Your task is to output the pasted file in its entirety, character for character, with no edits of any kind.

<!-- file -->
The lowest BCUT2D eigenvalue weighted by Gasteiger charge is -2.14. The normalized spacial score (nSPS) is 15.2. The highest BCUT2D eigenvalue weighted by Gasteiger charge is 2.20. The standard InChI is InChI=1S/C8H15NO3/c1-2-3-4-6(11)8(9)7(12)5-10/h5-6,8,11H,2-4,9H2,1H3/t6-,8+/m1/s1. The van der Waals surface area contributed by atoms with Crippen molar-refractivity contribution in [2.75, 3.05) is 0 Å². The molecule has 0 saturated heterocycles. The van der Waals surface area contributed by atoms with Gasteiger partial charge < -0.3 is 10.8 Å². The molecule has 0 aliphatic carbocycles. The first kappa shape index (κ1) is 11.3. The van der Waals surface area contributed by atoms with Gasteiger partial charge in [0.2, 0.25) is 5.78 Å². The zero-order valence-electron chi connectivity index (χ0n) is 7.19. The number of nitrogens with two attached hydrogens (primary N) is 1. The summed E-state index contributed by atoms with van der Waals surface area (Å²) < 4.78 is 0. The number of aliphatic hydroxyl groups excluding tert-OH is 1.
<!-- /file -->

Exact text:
The lowest BCUT2D eigenvalue weighted by Gasteiger charge is -2.14. The normalized spacial score (nSPS) is 15.2. The highest BCUT2D eigenvalue weighted by Gasteiger charge is 2.20. The standard InChI is InChI=1S/C8H15NO3/c1-2-3-4-6(11)8(9)7(12)5-10/h5-6,8,11H,2-4,9H2,1H3/t6-,8+/m1/s1. The van der Waals surface area contributed by atoms with Crippen molar-refractivity contribution in [2.75, 3.05) is 0 Å². The molecule has 0 saturated heterocycles. The van der Waals surface area contributed by atoms with Gasteiger partial charge < -0.3 is 10.8 Å². The molecule has 0 aliphatic carbocycles. The first kappa shape index (κ1) is 11.3. The van der Waals surface area contributed by atoms with Gasteiger partial charge in [0.2, 0.25) is 5.78 Å². The zero-order valence-electron chi connectivity index (χ0n) is 7.19. The number of nitrogens with two attached hydrogens (primary N) is 1. The summed E-state index contributed by atoms with van der Waals surface area (Å²) < 4.78 is 0. The number of aliphatic hydroxyl groups excluding tert-OH is 1.